And yet, the Marlborough offers moments sublime and increasingly rare. The low, winter sun glinting off deep snow may highlight the tracks of a fisher crossing between trees or an otter crossing between creeks. A humid and buggy trek through a swamp may lead to the open, fresh air of a fen, where orchids rise from pale green sphagnum like small, purple flags. In the stillness of a darkening, plum sky, bats may flitter along the edge of a clearing, while whip-poor-wills call plaintively.
Perhaps because of its isolation, any intrusion on the quiet of the Marlborough feels more agregious. In the sharp winter air, the whine of snowmobiles announces their presence minutes in advance. In the murmur and buzz of a summer afternoon, the grumble of ATVs stalks the forest like a disgruntled bear. Nonetheless, the Marlborough has survived because of its history of public use. More than half of the forest lies in public ownership, a legacy of Ontario’s Agreement Forest Program.
The Agreement Forest Program ran from the 1920s until 1998. The program aimed to repair the damage done by the previous 150 years of deforestation in Ontario. On abandoned lands — lands stripped by poor logging practices, scratch farms, and wildfires — the Province began a program of reclamation and rehabilition. Many of Ottawa’s protected natural lands date from this time: places like the Cumberland and Larose Forests in the east, the Marlborough Forest in the south, and the Torbolton Forest in the west.
The Cedar Grove Trail, off Roger Steven’s Drive, provides a pretty introduction to the Marlborough Forest, ideal for a sunny winter day of snowshoeing or skiing (https://ottawa.ca/en/residents/water-and-environment/air-land-and-water/greenspace#south). This short trail circles a small lake and takes about 1 – 2 hours to complete at an easy pace. En route, it passes over a short weir, crosses a meadow, and threads through hardwood and cedar forests. At first, the forest seems quiet, except perhaps for the distant buzzing of snowmobiles. But a few minutes of walking and listening soon corrects that perception. Chickadees and nuthatches twitter and flit among the trees, always ready to alight on an outstretched hand for peanuts and sunflowers seeds. Downy and hairy woodpeckers tap in the treetops. Pileated woodpeckers hammer deeper in the woods. With a deep “croak” and the susurration of wings, a raven passes overhead.
Other life remains hidden behind the cedars or sheltered under the snow. The tracks of white-tailed deer, squirrels, and hares cross the trail. The delicate footprints of a white-footed mouse emerge from a tunnel beside a log and end at a small pile of seeds. Under the pond ice, beavers venture from their lodge to retrieve twigs from their food pile. Under the clearer ice by the weir, a close eye may find water beetles still hunting in the gently flowing stream.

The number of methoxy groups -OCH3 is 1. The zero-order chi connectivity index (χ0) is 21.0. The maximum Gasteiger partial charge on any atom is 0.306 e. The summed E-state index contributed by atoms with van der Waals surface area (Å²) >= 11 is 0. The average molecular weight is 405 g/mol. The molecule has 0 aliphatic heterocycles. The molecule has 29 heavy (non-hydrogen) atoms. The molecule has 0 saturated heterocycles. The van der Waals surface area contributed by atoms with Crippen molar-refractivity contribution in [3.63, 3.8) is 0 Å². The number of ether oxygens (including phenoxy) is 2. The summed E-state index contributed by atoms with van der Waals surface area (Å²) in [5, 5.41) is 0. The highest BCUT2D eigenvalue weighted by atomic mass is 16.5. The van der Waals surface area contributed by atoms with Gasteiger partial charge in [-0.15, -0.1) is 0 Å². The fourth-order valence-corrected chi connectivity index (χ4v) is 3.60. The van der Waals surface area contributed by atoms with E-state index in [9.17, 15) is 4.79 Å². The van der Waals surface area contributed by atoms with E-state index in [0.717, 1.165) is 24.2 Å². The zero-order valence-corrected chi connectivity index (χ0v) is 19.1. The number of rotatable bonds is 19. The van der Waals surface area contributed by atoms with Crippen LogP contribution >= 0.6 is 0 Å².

I haven’t visited the Cedar Grove Trail outside of winter, but I imagine it equally as lovely. I’d opt for autumn, after the mosquitoes and deer flies, when the golden foliage along the pond should glow against the darker conifers. I can picture a frosty early morning walk, with the sun just touching the down of milkweeds in the meadow, perhaps a delicate rime on the leaves and grasses, and a beaver silently creasing the pond toward home. A faint mist might lie on the water. Along the forest edge, the sun might catch the flash of a white tail, as a deer vanishes into the wood.
Wetlands receive very little respect in literature. J.R.R. Tolkien, in particular, seems to have had low regard for them.
“The ground now became damp, and in places boggy, and here and there they came upon pools, and wide stretches of reeds and rushes filled with the warbling of little hidden birds. They had to pick their way carefully to keep both dry-footed and on their proper course. At first they made fair progress, but as they went on, their passage became slower and more dangerous. The marshes were bewildering and treacherous, and there was no permanent trail even for Rangers to find through their shifting quagmires. The flies began to torment them, and the air was full of clouds of tiny midges that crept up their sleeves and breeches and into their hair…. They spent a miserable day in this lonely and unpleasant country. Their camping-place was damp, cold, and uncomfortable; and the biting insects would not let them sleep. There were also abominable creatures haunting the reeds and tussocks that from the sound of them were evil relatives of the cricket. There were thousands of them, and they squeaked all round, neek-breek, breek-neek, unceasingly all the night, until the hobbits were nearly frantic.” — The Fellowship of the Ring.
Tolkien later takes Frodo, Sam, and Gollum into the Dead Marshes, an even more unpleasant place by his description — where bog gasses flicker like will-o-wisps and corpses lie preserved in fetid pools.
Tolkien, that tweedy professor, clearly had never stood in a deer track in an open, sunny fen with a breeze stirring the drooping reeds, dragonflies and damselflies dancing overhead, sedge wrens rattling in the rushes, and dense spikes of orchids rising from the spongy, peat mat. He’d never paddled a canoe at dawn through a flooded cathedral of maples or bald cypress, watched by a wary heron. He’d never sat beside a marsh at dusk, flipping a plug toward the lily-pads and watching a beaver crease the copper reflection of sunset on the water.